Next up is 2016's Doom, one of the most fast-paced and brutal FPS titles to hit the market in quite some time. It's also tightly-optimized for a wide range of systems, so it serves as a great example of the kind of visual experience that PC gaming can offer.
As much as I enjoy this game, it's a bit of a pain when it comes to benchmarking. There just isn't a 60-second stretch of gameplay that doesn't have demons jumping out and getting in my business. I used the game's Arcade mode to load up the UAC level. The beginning of the level features that iconic reveal of a dusty Martian landscape. The end of the benchmarking run has me running in circles in a set pattern away from spawning demons. I tested the game at its Ultra preset.
Doom runs exceptionally well on both systems, even on the Aorus X5 at 2880x1620. That's not only a testament to the gaming prowess of the laptops, but also to the game's well-designed engine. The Aero 15 ekes out the best 99th-percentile frame time, but that win appears to be due to some CPU bottlenecking in the Aorus X5 when it's run at 1920x1080.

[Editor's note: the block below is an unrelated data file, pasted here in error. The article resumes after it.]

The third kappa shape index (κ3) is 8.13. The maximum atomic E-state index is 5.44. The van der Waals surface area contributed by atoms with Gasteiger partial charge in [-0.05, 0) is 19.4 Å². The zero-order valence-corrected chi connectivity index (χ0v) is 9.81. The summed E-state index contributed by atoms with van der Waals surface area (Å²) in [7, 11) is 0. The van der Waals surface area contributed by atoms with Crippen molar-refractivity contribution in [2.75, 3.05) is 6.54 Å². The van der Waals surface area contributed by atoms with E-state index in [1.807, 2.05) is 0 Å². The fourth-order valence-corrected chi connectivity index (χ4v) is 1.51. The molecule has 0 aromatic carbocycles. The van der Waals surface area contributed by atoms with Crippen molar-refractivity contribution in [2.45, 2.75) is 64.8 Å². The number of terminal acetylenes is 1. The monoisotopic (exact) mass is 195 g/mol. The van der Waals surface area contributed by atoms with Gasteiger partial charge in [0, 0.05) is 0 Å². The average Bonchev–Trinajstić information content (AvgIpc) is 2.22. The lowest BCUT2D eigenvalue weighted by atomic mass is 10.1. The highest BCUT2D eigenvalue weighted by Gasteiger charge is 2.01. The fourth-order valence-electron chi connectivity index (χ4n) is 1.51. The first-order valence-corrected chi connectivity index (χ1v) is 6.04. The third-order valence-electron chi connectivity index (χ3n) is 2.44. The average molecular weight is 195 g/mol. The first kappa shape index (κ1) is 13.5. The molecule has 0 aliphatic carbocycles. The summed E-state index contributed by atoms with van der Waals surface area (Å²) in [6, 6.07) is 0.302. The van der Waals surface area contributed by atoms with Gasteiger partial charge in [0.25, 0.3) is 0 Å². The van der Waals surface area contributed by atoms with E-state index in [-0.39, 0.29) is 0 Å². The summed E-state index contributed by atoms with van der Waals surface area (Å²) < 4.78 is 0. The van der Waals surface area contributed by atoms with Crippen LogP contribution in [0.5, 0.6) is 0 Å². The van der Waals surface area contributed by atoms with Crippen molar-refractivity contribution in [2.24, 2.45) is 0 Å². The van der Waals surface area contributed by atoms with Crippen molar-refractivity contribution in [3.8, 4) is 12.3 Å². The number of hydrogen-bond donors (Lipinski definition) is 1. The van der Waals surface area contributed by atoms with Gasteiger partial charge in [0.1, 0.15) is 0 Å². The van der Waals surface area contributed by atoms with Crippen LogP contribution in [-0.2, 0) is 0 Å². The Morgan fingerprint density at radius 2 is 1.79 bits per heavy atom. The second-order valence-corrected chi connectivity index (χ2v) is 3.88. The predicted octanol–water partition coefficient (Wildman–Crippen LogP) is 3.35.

There's very little "badness" to complain about from either of these systems. It's noteworthy that the Aorus X5 only turned in 36 milliseconds beyond the 16.7-ms mark when the display's resolution was cranked up to 2880x1620. High-resolution gaming without compromise? Yes, please.
|Aerocool's Project 7 P7-C1 Pro case reviewed||3|
|Google Project Tango is dead—long live ARCore||2|
|Thermaltake Sync box bridges RGB LED walled gardens||2|
|Intel tips off potential 960 GB and 1.5 TB Optane SSD 900Ps||5|
|Sapphire Nitro+ Radeon RX Vegas put a big chill on spicy-hot chips||13|
|Antec P110 Silent touts quiet looks and quiet operation||10|
|Updated LG Gram laptops put heavy-duty power into feathery bodies||12|
|Monkey Day Shortbread||10|
|Thursday deals: a nice Z370 mobo, a huge VA display, and more||6|
|My first born son will be named fenghuang. I will raise him in the way of zen. Thus it is written, thus it shall be done.||+24|